Public health impact bill targets consumer products

By CMTA Staff

Capitol Update, Jan. 10, 2014 Share this on FacebookTweet thisEmail this to a friend

Senator Mark DeSaulnier (D-Concord) has moved his bill from last year, SB 747, "Public Health Impact Assessment," from the inactive file and has amended it. Unfortunately, this bill takes a simplistic approach to solving a very complex problem and gives the Department of Public Health (DPH) unfettered discretion (even broader than the Air Resources Board in AB 32 and the Department of Toxic Substances Control for Green Chemistry) in its implementation.

SB 747charges DPH with identifying the largest manufacturers of consumer products that contribute to federally-recognized public health epidemics (obesity, alcoholism, smoking, for example) with a fiscal impact on California’s public health system of $50 million or more. Once identified, DPH may then require those manufacturers to prepare and submit a written response including a risk assessment analysis identifying the public health impacts resulting from the sale of the relevant consumer product in the state and a list of mitigation strategies sufficient to reduce those impacts.

While the measure no longer imposes any mandates on DPH, the department would still have the authority to target any manufacturer of any consumer product it deems harmful and require a detailed report. In addition, DPH would still have the authority to impose a fee of up to $20,000 on each manufacturer to cover the costs of reviewing the information they provide.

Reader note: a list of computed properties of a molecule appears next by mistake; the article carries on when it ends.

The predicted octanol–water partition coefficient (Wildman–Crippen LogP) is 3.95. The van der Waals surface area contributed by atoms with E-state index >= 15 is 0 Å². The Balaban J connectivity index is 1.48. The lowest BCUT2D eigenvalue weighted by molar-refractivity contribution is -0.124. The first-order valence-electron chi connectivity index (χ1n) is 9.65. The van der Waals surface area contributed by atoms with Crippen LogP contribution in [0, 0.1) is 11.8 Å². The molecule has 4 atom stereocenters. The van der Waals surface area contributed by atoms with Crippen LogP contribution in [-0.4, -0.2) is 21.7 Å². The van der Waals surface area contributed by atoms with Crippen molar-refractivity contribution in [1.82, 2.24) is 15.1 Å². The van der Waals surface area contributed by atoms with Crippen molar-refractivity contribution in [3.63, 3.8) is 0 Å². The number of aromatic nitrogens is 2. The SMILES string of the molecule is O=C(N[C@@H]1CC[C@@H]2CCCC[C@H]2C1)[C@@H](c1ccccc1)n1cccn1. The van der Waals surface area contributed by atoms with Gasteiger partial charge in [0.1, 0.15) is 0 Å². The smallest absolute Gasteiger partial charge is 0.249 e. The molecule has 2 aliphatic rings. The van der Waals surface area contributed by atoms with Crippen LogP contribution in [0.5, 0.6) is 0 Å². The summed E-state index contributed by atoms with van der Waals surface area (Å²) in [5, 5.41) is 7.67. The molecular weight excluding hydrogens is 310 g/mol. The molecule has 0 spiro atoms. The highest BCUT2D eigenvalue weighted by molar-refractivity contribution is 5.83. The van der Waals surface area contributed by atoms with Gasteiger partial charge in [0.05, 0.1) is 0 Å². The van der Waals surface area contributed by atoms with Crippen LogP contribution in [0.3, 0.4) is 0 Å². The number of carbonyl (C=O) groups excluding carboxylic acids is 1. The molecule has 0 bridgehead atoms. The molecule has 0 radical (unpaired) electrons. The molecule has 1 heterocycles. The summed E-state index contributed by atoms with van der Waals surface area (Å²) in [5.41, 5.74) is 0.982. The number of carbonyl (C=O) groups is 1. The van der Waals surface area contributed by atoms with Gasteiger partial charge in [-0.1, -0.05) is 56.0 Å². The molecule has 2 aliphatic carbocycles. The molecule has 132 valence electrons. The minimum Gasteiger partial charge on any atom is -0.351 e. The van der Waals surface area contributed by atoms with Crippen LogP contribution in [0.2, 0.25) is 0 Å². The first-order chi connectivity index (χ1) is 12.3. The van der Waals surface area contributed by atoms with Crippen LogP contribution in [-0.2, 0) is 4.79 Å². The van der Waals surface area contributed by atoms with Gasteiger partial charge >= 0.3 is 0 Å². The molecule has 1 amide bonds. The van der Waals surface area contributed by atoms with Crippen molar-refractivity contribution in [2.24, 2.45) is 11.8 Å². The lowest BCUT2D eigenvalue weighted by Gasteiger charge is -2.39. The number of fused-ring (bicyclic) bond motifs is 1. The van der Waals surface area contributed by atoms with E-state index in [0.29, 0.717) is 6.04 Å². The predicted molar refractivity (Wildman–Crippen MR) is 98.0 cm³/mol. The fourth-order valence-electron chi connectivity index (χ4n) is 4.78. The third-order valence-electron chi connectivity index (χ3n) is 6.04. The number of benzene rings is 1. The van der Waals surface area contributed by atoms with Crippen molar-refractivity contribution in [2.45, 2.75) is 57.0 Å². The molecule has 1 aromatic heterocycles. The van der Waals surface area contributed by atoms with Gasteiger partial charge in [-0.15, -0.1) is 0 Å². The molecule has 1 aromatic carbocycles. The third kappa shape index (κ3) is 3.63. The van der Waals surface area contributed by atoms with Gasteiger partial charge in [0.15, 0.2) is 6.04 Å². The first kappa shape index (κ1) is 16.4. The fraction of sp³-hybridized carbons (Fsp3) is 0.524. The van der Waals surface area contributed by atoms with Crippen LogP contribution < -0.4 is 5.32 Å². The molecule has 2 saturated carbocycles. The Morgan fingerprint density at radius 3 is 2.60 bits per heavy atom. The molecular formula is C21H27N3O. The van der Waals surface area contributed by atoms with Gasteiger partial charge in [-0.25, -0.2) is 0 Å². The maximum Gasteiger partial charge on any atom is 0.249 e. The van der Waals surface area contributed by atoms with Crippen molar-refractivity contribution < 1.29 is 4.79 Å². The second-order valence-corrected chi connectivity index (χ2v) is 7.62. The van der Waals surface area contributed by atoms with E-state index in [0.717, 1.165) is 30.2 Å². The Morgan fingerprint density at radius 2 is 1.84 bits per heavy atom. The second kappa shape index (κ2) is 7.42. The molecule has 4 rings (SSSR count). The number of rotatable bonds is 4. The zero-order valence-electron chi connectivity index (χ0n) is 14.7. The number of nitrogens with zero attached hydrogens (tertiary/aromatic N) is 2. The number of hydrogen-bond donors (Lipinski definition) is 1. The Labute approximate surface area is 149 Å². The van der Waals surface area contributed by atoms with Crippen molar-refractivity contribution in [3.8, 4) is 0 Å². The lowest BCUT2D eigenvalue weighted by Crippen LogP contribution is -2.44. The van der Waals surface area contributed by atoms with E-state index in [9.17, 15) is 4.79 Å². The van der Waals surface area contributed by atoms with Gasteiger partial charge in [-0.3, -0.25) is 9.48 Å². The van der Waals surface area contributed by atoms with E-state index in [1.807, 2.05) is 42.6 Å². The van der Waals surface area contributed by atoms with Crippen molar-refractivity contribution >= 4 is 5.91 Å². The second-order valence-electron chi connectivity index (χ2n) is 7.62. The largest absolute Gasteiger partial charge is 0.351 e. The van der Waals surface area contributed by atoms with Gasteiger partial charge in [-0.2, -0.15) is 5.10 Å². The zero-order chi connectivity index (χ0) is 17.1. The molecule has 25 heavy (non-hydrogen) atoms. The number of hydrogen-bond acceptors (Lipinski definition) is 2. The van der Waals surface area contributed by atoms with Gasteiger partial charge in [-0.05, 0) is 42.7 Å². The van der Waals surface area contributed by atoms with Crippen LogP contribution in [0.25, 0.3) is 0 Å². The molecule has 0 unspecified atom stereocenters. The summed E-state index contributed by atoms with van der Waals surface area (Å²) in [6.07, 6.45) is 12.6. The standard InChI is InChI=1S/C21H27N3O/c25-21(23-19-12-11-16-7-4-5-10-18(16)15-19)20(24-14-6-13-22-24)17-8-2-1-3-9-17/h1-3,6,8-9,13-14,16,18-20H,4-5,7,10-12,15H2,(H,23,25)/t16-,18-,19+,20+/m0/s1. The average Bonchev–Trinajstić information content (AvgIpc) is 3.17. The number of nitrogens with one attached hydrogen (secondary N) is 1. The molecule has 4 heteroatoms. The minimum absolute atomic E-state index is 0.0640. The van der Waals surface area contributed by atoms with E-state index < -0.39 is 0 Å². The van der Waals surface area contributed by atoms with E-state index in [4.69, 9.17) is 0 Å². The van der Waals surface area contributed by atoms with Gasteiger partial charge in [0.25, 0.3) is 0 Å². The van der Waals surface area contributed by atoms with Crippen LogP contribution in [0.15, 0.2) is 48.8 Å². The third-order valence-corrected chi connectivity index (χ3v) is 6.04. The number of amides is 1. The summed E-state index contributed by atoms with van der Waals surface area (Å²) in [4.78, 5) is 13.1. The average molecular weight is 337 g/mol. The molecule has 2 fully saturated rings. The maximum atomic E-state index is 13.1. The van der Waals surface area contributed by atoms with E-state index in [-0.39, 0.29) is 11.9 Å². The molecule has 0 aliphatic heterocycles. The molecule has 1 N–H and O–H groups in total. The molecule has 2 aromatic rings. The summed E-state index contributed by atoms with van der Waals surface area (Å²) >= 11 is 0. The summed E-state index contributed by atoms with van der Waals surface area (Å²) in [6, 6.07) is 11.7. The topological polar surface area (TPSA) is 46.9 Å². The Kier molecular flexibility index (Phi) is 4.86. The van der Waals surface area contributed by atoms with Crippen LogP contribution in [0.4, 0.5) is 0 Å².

Interestingly, language indicating what DPH should do with the information it gathers from manufacturers has been removed from the bill. It is now unclear why we are requiring anything from manufacturers of consumer products at all, much less imposing a huge fee to cover the costs of DPH having to read their responses.

This program is unworkable, duplicative of other state and federal regulatory programs, may cause confidential business information problems, and poses a threat to thousands of jobs in California if litigation arises based on manufacturers’ reports. Further, there is no end-goal in the legislation that warrants such a threat to California manufacturers.

SB 747 will be heard in the Senate Health Committee on January 15th and subsequently in Senate Environmental Quality. Since it is a two year bill, it must pass these same-house policy committees by January 17th. CMTA is opposing this legislation.

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